Both Locke’s and Rousseau’s philosophies supported “the ideas of personal responsibility and of society not as a fixed hierarchy or ‘great chain of being,’ but as a ‘race fairly run,’ in which the individuals who worked hardest at improving themselves should succeed. Both of these ideas were central to an emerging middle-class ideology in the period. (They) … recognized in education … (the) potential not just for passing on old knowledge but for generating new ideas and technologies needed to reform and improve society.” (O’Malley, 2005)

Practical offshoots

These new views of childhood resulted in practical changes in parenting. The formality between children and parents prevalent in earlier periods was, on the whole, replaced by a more relaxed and affectionate kind of behavior within the family. Solicitude and indulgence towards children became far more common.

As children came to be regarded as individuals with their own unique and relevant likes and dislikes, their opinions, were taken into account, but were not necessarily the final word. Experts like Maria and Richard Edgeworth in “Practical Education” examined the influence of those who cared for children and recommended that the interactions between servants and children be limited. While they recognized that very young children needed the help of servants for some tasks, they insisted that the mother or governess (the governess was not a servant, but professional staff, a critical distinction) should be present during those times to minimize the talk between child and servant and thus minimize the impact the interaction could have on the impressionable young mind. (Selwyn, 2010)
Even the mode of children’s dress was influence by these philosophical changes. Locke, Rousseau and other writers attacked stiff and restrictive swaddling as an assault on human liberty and a means of depriving children of early affectionate contact, like cuddling. By the second half of the eighteenth century the practice was dying out in England (Selwyn, 2010).

Rousseau went even further, believing that young men’s innate goodness could be preserved by raising them in a more natural environment which included plain, comfortable clothes which allowed freedom of movement. Perhaps more significantly, for mothers of boys in particular, the change in philosophy that went along with the changes in garments meant that their young sons did not make the transition from infant boys to men the moment they donned male garments.  Instead of being immediately sent off to apprenticeships or boarding schools, boys could enjoy a slower initiation into the world of men. Fathers would begin spending more time with them, teaching them masculine activities. A tutor might be hired to educate him or he might be sent to study a few days a week with a local vicar, curate, or other resident scholar all while the boy remained close to hearth and home for a little while longer.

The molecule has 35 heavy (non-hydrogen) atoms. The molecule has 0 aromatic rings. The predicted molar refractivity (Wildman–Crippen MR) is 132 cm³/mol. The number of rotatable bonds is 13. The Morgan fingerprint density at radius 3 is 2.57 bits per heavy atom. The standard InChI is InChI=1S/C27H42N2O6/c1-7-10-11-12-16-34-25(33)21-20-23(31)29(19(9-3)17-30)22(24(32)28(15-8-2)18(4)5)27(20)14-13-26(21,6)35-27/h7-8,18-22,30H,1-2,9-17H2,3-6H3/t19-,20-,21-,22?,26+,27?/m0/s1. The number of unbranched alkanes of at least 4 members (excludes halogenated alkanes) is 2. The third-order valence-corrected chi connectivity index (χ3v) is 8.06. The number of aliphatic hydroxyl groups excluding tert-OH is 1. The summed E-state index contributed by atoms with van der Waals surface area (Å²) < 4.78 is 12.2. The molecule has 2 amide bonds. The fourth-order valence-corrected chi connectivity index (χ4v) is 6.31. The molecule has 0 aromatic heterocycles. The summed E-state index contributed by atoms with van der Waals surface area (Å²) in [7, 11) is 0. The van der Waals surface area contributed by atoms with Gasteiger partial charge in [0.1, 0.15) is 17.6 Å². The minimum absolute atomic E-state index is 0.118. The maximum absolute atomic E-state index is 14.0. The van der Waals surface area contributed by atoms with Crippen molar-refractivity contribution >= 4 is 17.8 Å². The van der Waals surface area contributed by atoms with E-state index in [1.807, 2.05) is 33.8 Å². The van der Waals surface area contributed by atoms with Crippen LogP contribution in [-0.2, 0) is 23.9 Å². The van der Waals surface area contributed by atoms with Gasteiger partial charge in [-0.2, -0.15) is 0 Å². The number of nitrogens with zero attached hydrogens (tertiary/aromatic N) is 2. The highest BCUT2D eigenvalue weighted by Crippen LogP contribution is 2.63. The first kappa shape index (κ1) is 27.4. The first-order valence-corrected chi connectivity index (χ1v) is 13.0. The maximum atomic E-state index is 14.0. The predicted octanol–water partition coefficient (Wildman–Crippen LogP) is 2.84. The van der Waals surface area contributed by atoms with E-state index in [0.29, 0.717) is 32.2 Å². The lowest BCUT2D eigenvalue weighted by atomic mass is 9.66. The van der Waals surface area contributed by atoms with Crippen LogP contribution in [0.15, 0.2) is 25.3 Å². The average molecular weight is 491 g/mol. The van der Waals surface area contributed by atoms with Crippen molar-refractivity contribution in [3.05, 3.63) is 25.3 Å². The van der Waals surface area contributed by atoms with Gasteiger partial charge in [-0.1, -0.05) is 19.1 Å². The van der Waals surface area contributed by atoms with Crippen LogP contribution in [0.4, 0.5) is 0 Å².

An astute reader may have noticed by now nearly all the references to the child in this article are masculine. This is not an oversight. As was typical in the period, it was the male who was counted as particularly relevant, while female education drew relatively little attention. While good for providing companionship for her mother, and becoming a mother (hopefully of boys) in the future, the female child did not receive a great deal of consideration in this era.


Davidoff, Leonore, and Catherine Hall. Family Fortunes: Men and Women of the English Middle Class, 1780-1850. Chicago: University of Chicago Press, 2002.
Fullerton, Susannah. Jane Austen and Crime. Sydney: Jane Austen Society of Australia, 2004.
Horn, Pamela. Flunkeys and Scullions: Life below Stairs in Georgian England. Stroud: Sutton, 2004.
Metz, Stephanie. “Can it be a song of joy? / And so many children poor?”: William Blake and the Child.” Romantic Politics. Accessed Feb. 18, 2018.
Metz, Stephanie. “Romanticism and the Child: Inventing Innocence “Romantic Politics. Accessed Feb. 18, 2018.>
O’Malley,  Andrew .”The Eighteenth-Century Child.” Representing Childhood. 2005. Accessed Feb. 18, 2018.  <
 Rovee, Christopher. “The Romantic Child, c.1780-1830.” Representing Childhood. 2005. Accessed Feb. 18, 2018.  <>
Selwyn, David. Jane Austen and children. London: Continuum, 2010.
Stone, Lawrence. The Family, Sex and Marriage in England, 1500-1800. New York: Harper & Row, 1979.


Though Maria Grace has been writing fiction since she was ten years old, those early efforts happily reside in a file drawer and are unlikely to see the light of day again, for which many are grateful. 

After penning five file-drawer novels in high school, she took a break from writing to pursue college and earn her doctorate. After 16 years of university teaching, she returned to her first love, fiction writing.

Click here to find her books on Amazon. For more on her writing and other Random Bits of Fascination, visit her website. You can also like her on Facebook, or follow on Twitter.